Encore: Let's Get Naked
About The Episode
In 2014 a gorgeous painting was brought to GBH’s Antiques Roadshow in Bismarck, ND. The appraisal was selected by producers but ultimately cut from the episode before it aired. What made this piece of art so controversial? The late 1800s oil featured a nude woman. Join host Adam Monahan as he uncovers the tricky question of which parts of the body can be shown on broadcast TV and how issues of culture, politics, religion, viewer complaints and FCC regulations all play a role. But does this painting get a second chance on the airwaves?
Adam Monahan So the subject that I'm going to surprise you with... because I like doing these surprises.
Marsha Bemko Another surprise, Adam? I don't know if my heart could take all these surprises.
Adam I'm talking with my boss, Marsha Bemko. This one I was actually nervous about talking to about because at first I thought it was like, we've done a lot of our mistakes. This is not a mistake.
Adam This is one that tells the inner workings of us as a show and us as a country. And what I want to talk to her about is an appraisal we filmed, but chose not to broadcast. As far as I know, Marsha made the call to cut it. I'm going to now share screen. There she is. Okay. This is the appraisal I am speaking to.
Marsha Oh, I know why I cut it. Well, what I'm looking at, everybody, is a gorgeous painting of a woman, but here's the thing I'm going to go ahead and say it, she's naked.
Adam Nudity. It's in every art museum. It's on social media, to a certain extent. It's even in PG 13 movies. But when you're making a primetime show for public television, which parts of the human body you do and do not show can be a tricky question. It's a question that involves culture, politics, religion, viewer complaints, FCC regulation, and in this episode we're getting into all of it.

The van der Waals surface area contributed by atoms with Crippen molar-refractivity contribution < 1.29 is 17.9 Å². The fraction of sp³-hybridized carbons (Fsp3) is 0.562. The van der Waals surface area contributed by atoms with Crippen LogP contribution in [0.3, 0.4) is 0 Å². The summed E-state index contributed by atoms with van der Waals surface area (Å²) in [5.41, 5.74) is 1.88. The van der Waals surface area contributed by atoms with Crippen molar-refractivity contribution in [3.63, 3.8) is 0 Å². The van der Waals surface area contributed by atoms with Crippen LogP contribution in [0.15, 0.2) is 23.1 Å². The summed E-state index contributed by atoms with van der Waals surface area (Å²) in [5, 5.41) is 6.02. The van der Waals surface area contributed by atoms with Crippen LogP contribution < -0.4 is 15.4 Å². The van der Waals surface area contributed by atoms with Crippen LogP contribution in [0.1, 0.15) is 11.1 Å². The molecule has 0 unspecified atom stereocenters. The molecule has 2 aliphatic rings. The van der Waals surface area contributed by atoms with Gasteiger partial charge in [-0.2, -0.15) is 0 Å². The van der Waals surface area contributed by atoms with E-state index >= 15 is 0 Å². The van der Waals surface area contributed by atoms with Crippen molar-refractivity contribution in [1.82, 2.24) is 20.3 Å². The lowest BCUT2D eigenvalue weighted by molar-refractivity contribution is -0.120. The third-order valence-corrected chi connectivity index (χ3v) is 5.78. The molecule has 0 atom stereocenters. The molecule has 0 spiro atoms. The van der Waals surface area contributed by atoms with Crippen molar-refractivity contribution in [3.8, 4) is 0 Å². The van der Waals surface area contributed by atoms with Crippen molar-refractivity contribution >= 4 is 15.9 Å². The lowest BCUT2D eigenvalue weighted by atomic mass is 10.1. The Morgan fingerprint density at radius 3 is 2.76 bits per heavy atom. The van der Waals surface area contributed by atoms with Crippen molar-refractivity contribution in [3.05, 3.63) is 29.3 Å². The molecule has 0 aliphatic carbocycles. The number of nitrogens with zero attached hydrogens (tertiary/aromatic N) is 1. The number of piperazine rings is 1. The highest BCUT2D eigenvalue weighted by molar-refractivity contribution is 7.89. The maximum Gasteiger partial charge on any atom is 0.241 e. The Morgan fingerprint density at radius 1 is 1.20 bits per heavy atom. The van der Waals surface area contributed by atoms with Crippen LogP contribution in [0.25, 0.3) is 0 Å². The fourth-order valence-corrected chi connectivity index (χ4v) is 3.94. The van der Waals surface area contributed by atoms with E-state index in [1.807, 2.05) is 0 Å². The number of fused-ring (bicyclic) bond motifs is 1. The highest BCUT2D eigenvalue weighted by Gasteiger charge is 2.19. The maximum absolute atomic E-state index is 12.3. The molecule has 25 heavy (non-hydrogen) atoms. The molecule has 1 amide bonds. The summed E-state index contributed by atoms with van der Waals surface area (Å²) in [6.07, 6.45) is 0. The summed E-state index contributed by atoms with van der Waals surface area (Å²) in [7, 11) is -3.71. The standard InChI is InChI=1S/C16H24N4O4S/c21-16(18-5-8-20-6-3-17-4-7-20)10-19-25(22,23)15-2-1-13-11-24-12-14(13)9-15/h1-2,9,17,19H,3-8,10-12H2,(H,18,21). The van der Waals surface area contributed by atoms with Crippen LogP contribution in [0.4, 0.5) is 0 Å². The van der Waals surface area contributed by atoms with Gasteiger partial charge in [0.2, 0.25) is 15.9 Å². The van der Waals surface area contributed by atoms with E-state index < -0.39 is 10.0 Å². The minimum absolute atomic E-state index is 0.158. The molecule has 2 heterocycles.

Marsha I can't wait to hear what you find out.
Adam That makes two of us.
Marsha It's not a road. I thought I'd go down, Adam, but boy oh boy, I haven't seen that beautiful painting in a long time. So I got to thank you for that too.
Adam Plus we'll get the full story of that painting and how it finally got a second chance on the airwaves.
Adam I'm Adam Monahan, a producer of GBH's Antiques Roadshow, and this is Detours. Today let's get naked. I want to begin by covering some art history basics with the help of Allison Smith.
Allison I'm chief curator at the National Portrait Gallery in London.
Adam Well, thank you for joining us. To start, can you give us some big picture context? Why are European painters and sculptors so into naked bodies? Where does this artistic tradition come from? How did it start?
Allison Smith Well, the nude is a tradition which goes back to the ancient Greeks and to Greek sculpture. And the idea is that the nude body is something divine and beautiful and it can be used to personify abstract truth or allegorical virtues.
Adam So where does the shame and outrage over nudity start? Like at least in the Western world, was there always a sense that the body is something that should be covered in private or-
Allison This really relates to, I suppose, the establishment of Christianity, and the reaction against paganism and the idea of heathen idols and the idea that you should be still focusing on something beyond the body. So it's the idea that the body was to do with shame, Adam and Eve and the garden of Eden and the downfall of mankind, and to do with sex and sexuality. And I think it can slip from being the nude, the nude being something transcendent, into the naked. When you get into the idea of nakedness, that's when sexuality, immorality comes into play.